Let’s say my refund was for $50. (It wasn’t, but that number works for this exercise.) That means the Missouri government willfully tried to steal 50 bucks from me over the course of the past year. Now, the kicker. I messed up my 1998 state taxes and got hit for a penalty. So for 1999 I had an accountant do them. He got my Federal return right, but my Missouri return was off by about 20 bucks. So Missouri nailed me for underpayment and charged a penalty. Then I got a check at the end of the year for considerably more than the amount I underpaid!
So, Tax Man Carnahan’s thugs did steal the amount of that interest and penalty (whatever that was) from me. Who knows how many other people this happened to? The amount was fairly small, so there’s no point in fighting it or whining about it any more than I already have, but I wonder how many people who aren’t so well-off (whom Carnahan’s cronies supposedly want to help) bounced checks or had to go without something because the government had stolen money from them and held it hostage for seven months? How many of them slightly “underpaid” (Carnahanspeak for paying something closer to the legal amount), then got slapped with interest and penalties that weren’t refunded? What if some of them actually need that money? Do these limousine and SUV liberals know what it’s like to be literally a couple of bucks short of being able to pay their bills? I understand that situation because I’ve been there. I work hard and live cheap and save to try to ensure I never will be in that situation again. I’d rather teach government to work hard like I do at being fiscally responsible, so as to not lay an overly heavy yoke of a tax burden on the poor (who, if they’re making less than 15 Gs a year, shouldn’t be paying any taxes anyway) or on anyone else.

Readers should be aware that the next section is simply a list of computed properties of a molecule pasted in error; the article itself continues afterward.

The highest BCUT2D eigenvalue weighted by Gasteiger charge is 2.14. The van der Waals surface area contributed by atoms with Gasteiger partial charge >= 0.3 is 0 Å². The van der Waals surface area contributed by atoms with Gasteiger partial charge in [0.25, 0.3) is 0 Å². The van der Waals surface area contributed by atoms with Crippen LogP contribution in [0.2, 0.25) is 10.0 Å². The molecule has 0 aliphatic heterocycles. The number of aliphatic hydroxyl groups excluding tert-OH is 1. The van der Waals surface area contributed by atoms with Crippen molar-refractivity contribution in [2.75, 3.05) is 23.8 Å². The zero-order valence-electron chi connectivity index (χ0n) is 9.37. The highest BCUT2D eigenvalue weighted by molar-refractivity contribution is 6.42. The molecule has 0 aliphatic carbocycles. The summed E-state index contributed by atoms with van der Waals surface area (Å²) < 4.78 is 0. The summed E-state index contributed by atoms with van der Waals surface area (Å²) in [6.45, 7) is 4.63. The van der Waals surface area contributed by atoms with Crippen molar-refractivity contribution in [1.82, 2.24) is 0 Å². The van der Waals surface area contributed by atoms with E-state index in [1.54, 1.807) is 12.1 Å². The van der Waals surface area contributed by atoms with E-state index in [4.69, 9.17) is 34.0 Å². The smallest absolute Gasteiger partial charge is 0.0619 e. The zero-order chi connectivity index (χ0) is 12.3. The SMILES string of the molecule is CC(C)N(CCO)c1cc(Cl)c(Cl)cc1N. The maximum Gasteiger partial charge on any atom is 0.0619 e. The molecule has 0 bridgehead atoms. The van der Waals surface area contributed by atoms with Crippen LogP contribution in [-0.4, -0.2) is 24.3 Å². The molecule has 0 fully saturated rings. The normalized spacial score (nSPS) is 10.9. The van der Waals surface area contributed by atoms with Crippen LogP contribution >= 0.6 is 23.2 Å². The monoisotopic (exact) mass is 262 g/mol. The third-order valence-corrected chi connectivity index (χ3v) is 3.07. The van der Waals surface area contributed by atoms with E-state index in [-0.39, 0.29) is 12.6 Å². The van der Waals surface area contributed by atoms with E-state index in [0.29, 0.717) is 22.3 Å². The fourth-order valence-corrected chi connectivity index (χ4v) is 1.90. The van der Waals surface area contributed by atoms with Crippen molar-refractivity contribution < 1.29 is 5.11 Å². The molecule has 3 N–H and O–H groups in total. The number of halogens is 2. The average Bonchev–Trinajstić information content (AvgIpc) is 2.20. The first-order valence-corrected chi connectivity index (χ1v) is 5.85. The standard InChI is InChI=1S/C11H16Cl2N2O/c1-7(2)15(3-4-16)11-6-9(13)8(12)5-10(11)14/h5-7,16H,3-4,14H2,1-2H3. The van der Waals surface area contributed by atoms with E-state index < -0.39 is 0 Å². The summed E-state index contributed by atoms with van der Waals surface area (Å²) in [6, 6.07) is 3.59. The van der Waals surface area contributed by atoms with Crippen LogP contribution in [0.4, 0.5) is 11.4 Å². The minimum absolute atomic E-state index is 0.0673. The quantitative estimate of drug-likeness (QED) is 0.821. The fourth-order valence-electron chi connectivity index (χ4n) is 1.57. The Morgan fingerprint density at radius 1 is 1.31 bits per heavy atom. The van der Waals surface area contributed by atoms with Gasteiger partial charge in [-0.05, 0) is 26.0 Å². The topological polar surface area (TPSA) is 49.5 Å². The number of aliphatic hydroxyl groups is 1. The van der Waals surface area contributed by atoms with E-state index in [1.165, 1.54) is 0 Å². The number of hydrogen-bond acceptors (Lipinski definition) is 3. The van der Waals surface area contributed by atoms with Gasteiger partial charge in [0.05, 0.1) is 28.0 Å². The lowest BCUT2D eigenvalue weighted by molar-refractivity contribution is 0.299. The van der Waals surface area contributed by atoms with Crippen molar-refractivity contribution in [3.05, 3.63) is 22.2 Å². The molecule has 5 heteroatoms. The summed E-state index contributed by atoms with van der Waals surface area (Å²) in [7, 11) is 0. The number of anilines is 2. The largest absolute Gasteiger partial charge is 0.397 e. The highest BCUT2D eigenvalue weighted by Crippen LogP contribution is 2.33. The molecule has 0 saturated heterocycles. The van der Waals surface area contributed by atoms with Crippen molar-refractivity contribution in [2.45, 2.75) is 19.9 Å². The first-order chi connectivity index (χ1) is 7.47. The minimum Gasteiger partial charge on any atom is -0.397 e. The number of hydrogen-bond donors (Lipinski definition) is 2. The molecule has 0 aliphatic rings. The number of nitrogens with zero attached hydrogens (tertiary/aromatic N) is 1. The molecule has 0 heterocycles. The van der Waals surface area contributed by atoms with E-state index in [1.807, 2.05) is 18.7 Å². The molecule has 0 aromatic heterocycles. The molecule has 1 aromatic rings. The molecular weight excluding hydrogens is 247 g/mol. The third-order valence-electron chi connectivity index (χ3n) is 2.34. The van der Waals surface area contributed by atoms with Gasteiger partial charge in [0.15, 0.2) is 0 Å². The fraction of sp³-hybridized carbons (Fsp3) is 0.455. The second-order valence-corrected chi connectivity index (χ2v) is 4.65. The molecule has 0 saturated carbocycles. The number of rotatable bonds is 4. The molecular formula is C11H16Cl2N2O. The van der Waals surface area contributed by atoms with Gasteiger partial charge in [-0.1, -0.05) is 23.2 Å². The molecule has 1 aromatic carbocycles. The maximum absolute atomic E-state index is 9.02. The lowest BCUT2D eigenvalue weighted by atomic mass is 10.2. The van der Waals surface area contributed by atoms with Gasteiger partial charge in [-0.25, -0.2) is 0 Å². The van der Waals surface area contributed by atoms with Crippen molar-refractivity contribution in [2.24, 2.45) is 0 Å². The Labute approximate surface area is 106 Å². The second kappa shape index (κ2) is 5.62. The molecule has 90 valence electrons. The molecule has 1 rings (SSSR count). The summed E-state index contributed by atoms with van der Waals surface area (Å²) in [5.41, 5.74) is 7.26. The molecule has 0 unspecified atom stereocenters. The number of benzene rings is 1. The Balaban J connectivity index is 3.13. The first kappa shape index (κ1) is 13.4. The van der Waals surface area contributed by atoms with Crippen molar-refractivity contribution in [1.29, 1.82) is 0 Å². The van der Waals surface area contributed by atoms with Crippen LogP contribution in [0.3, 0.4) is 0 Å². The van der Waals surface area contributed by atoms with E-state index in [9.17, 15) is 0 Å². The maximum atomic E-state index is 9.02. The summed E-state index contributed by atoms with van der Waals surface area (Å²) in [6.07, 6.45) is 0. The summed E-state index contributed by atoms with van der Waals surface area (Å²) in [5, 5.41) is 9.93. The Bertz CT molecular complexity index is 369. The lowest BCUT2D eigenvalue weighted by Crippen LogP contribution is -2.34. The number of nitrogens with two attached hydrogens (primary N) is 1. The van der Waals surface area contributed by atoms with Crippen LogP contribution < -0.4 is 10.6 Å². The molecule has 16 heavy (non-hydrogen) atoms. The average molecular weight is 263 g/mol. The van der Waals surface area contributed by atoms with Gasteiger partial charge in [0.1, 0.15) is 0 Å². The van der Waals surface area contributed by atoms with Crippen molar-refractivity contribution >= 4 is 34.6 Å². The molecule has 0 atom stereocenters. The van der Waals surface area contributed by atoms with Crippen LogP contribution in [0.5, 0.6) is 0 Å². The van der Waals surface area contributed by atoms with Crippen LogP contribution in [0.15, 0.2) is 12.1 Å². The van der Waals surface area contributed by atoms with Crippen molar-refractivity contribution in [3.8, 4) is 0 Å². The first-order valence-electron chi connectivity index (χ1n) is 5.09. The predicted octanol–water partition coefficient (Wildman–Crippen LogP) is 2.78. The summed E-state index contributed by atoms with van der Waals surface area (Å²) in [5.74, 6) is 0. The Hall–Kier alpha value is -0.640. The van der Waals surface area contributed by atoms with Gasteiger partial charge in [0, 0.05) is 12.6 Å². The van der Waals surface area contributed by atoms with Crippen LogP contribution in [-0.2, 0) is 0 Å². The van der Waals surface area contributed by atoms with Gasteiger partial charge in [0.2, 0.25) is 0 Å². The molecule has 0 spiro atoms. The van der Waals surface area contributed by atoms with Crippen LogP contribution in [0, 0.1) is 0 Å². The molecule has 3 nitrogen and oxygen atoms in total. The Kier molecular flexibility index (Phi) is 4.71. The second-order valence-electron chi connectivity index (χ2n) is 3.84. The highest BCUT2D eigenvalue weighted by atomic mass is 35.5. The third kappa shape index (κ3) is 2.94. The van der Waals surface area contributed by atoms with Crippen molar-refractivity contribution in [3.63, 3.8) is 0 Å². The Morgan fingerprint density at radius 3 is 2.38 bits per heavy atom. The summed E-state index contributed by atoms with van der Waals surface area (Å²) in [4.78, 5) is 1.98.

Liberalism, particularly Carnahan Liberalism, isn’t about compassion. It’s about money and power–specifically, grabbing as much of it as possible, whatever the price. Even if it means breaking the law.
I’m sorry he’s dead. I don’t wish sudden death on anyone (or their families). But I’m not sorry he’s not going to Washington. I am sorry the citizens of Missouri are too stupid to elect lawmakers with enough regard for the law to follow it themselves.